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Your Signature Moves

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Y:      Don, what would you say if I told you that you and I each have a signature way of moving?

D:      It seems intuitive doesn’t it, Yaël? I mean after knowing you for so long, I think I could imitate your walk if I tried.

Y:      Well, that’s because there’s a style to how I walk. You know how that looks. Of course, after a long day on my feet or over my lifetime, that appearance will probably change. But the inner workings of how my muscles move are stable and distinct to me.

D:      So, it’s a physical feature, sort of like your fingerprints?

Y:      You could say that. Like a fingerprint, there’s a unique nature to my muscles and to how they work together.

D:      Put this in context for me, Yael. How did scientists find out about signature movements?

Y:      French and Australian scientists began by recruiting 80 participants, both male and female. In a lab, these people pedaled on bikes. The participants also performed multiple walking exercises. They did all this while wearing electrodes that produced information readouts about how their muscles coordinate.

D:      What happened then?

Y:      The program used an algorithm to differentiate the muscle patterns of each participant and used that information to identify each person. It was very good at its job. Ninety-nine percent of the time the program was able to recognize the individuals solely by muscle patterns.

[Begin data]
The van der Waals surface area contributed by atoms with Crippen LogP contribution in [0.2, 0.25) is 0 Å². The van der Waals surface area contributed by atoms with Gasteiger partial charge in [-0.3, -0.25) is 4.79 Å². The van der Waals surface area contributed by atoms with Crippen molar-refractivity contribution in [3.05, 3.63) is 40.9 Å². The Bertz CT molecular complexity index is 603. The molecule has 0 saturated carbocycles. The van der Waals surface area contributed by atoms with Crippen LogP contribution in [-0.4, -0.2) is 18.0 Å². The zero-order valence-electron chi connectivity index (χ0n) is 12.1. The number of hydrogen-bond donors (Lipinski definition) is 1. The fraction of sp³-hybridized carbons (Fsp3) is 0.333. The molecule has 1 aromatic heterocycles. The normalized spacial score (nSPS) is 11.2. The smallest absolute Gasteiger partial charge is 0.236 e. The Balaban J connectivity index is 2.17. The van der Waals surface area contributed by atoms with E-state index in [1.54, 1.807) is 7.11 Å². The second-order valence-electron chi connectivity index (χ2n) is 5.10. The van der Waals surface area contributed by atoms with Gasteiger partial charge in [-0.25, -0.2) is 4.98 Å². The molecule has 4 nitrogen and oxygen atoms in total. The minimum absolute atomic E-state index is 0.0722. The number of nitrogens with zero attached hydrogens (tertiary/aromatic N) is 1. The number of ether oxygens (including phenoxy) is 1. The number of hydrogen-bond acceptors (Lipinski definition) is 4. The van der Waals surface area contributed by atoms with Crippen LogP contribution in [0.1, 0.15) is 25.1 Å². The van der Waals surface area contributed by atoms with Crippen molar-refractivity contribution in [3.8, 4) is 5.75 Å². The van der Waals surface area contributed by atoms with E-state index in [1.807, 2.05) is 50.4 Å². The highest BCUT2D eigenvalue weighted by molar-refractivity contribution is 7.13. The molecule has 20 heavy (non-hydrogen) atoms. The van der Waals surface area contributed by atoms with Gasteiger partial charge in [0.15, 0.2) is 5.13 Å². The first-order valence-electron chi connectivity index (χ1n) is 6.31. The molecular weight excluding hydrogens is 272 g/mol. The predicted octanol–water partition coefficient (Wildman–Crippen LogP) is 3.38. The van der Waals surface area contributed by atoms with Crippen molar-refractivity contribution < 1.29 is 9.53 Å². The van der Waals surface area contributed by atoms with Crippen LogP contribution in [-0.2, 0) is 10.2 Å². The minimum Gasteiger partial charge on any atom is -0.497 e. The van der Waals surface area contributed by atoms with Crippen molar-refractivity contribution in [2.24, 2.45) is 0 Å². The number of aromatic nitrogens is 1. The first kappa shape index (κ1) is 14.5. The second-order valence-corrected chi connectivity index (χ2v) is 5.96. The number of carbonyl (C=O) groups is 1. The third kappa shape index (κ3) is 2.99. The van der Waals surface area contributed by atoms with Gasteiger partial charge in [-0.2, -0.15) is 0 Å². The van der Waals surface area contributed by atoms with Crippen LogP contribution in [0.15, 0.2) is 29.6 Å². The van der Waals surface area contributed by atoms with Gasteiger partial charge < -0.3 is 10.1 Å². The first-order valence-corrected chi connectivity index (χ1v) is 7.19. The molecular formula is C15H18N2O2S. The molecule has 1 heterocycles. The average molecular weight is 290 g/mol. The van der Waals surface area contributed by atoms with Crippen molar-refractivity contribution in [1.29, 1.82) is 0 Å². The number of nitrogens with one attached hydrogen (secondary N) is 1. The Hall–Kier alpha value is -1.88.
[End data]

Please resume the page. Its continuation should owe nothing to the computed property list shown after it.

D:      That’s pretty incredible! What does it mean for science?

Y:      It can help us understand why people react differently to exercise regimes and physical therapy routines; it could help scientists improve personalized medicine. And I think it can also remind us that our bodies are exceptional.

Treadmill.

Like a fingerprint, there's a unique nature to our muscles and to how they work together. (Wikimedia Commons)

Each one of us has a signature style to how we move and walk. Of course, after a long day or over a lifetime, that appearance will probably change. But the inner workings of how our muscles move are stable and distinct to each one of us.

You could say that it's a physical feature, like our fingerprints. Like a fingerprint, there's a unique nature to our muscles and to how they work together.

Scientists discovered the existence of signature movements in the following way. French and Australian scientists began by recruiting 80 participants, both male and female. In a lab, these people pedaled on bikes.

The participants also performed multiple walking exercises. They did all this while wearing electrodes that produced information readouts about how their muscles coordinate.

The program then used an algorithm to differentiate the muscle patterns of each participant and used that information to identify each person. It was very good at its job. The program was able to recognize the individuals solely by muscle patterns 99 percent of the time.

This can all help us understand why people react differently to exercise regimes and physical therapy routines. It could help scientists improve personalized medicine. It can also help remind us that each one of our bodies is exceptional.

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